I recall an occasion when little Edward Emerson, carrying a basket of ripe huckleberries, had a fall and spilt them all. Great was his distress, and our offers of berries could not console him for the loss of those gathered by himself. But Thoreau came, put his arm around the troubled child, and explained to him that if the crop of huckleberries was to continue it was necessary that some should be scattered. Nature had provided that little boys should now and then stumble and sow the berries. We shall have a grand lot of bushes and berries in this spot, and we shall owe them to you. Edward began to smile.
― handsome boy modelling software (bernard snowy), Wednesday, 2 September 2020 14:25 (one month ago) link
So basically he told a whopping lie, but it was effective and therefore admirable.
― the unappreciated charisma of cows (Aimless), Wednesday, 2 September 2020 18:06 (one month ago) link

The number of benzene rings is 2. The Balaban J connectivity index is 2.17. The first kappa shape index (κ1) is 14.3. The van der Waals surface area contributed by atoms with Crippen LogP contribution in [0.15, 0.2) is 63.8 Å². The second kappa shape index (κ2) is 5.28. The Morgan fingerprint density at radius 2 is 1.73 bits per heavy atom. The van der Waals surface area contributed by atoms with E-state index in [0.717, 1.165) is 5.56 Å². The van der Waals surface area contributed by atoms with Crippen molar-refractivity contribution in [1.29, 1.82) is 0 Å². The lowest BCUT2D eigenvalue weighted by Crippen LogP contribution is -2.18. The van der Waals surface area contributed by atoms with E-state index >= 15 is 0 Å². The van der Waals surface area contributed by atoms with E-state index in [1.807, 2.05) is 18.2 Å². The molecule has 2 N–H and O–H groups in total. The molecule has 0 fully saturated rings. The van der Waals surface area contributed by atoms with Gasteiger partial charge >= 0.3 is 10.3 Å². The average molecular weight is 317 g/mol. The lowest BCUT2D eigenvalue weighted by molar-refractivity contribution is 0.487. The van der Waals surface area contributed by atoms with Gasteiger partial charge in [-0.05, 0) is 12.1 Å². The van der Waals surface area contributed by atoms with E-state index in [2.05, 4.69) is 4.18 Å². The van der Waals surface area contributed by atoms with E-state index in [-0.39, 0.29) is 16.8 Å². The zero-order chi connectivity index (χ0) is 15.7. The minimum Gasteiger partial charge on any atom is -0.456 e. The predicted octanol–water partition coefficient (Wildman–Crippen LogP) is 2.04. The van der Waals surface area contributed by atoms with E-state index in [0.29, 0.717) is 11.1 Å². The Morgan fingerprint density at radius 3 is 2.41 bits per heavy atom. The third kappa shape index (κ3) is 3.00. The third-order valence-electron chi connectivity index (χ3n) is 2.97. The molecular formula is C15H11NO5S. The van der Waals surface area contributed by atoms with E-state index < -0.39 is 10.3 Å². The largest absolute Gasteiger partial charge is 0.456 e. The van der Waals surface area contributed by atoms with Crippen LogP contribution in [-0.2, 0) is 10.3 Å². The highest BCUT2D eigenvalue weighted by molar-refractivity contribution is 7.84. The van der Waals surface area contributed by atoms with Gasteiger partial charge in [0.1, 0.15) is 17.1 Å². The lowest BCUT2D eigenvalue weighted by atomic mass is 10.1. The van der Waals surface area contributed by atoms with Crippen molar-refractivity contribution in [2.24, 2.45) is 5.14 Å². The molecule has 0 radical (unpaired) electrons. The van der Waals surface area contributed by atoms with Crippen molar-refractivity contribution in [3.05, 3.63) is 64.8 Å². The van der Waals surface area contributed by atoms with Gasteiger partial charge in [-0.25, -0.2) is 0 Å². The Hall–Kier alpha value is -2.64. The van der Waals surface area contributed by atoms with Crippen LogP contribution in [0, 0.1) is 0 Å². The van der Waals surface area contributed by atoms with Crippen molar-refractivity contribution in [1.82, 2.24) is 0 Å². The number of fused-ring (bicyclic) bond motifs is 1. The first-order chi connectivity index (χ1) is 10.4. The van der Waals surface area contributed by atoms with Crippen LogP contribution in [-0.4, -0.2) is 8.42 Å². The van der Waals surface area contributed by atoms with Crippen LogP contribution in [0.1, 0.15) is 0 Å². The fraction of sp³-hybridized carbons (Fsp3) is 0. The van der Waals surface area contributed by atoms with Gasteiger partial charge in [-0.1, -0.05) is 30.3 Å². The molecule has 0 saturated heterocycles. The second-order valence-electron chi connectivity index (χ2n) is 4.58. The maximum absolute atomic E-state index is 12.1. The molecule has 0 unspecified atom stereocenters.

You could say that; or you could say that Thoreau had well absorbed Emerson's teachings (Ralph Waldo, not little Edward) about compensation.
Men suffer all their life long, under the foolish superstition that they can be cheated. But it is as impossible for a man to be cheated by any one but himself, as for a thing to be and not to be at the same time. There is a third silent party to all our bargains. The nature and soul of things takes on itself the guaranty of the fulfilment of every contract, so that honest service cannot come to loss. If you serve an ungrateful master, serve him the more. Put God in your debt. Every stroke shall be repaid. The longer the payment is withholden, the better for you; for compound interest on compound interest is the rate and usage of this exchequer.
― handsome boy modelling software (bernard snowy), Wednesday, 2 September 2020 19:33 (one month ago) link